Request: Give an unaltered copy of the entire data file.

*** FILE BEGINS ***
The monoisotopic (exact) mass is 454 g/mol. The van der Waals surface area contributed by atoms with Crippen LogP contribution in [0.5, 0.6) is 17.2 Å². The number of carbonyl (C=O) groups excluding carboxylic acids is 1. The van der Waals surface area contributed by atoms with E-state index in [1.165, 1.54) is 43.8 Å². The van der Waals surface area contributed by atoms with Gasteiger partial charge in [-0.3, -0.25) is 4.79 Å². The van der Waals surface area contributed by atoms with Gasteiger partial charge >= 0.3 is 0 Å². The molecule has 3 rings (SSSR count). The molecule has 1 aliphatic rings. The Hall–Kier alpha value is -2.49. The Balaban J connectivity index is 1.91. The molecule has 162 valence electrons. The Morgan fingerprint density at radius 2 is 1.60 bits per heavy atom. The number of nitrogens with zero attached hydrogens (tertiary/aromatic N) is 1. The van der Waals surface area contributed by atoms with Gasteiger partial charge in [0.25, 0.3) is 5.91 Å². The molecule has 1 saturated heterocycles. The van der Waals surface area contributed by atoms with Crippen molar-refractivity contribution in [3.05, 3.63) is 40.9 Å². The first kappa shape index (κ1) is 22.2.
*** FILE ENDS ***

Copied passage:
The monoisotopic (exact) mass is 454 g/mol. The van der Waals surface area contributed by atoms with Crippen LogP contribution in [0.5, 0.6) is 17.2 Å². The number of carbonyl (C=O) groups excluding carboxylic acids is 1. The van der Waals surface area contributed by atoms with E-state index in [1.165, 1.54) is 43.8 Å². The van der Waals surface area contributed by atoms with Gasteiger partial charge in [-0.3, -0.25) is 4.79 Å². The van der Waals surface area contributed by atoms with Gasteiger partial charge >= 0.3 is 0 Å². The molecule has 3 rings (SSSR count). The molecule has 1 aliphatic rings. The Hall–Kier alpha value is -2.49. The Balaban J connectivity index is 1.91. The molecule has 162 valence electrons. The Morgan fingerprint density at radius 2 is 1.60 bits per heavy atom. The number of nitrogens with zero attached hydrogens (tertiary/aromatic N) is 1. The van der Waals surface area contributed by atoms with Gasteiger partial charge in [0.25, 0.3) is 5.91 Å². The molecule has 1 saturated heterocycles. The van der Waals surface area contributed by atoms with Crippen molar-refractivity contribution in [3.05, 3.63) is 40.9 Å². The first kappa shape index (κ1) is 22.2.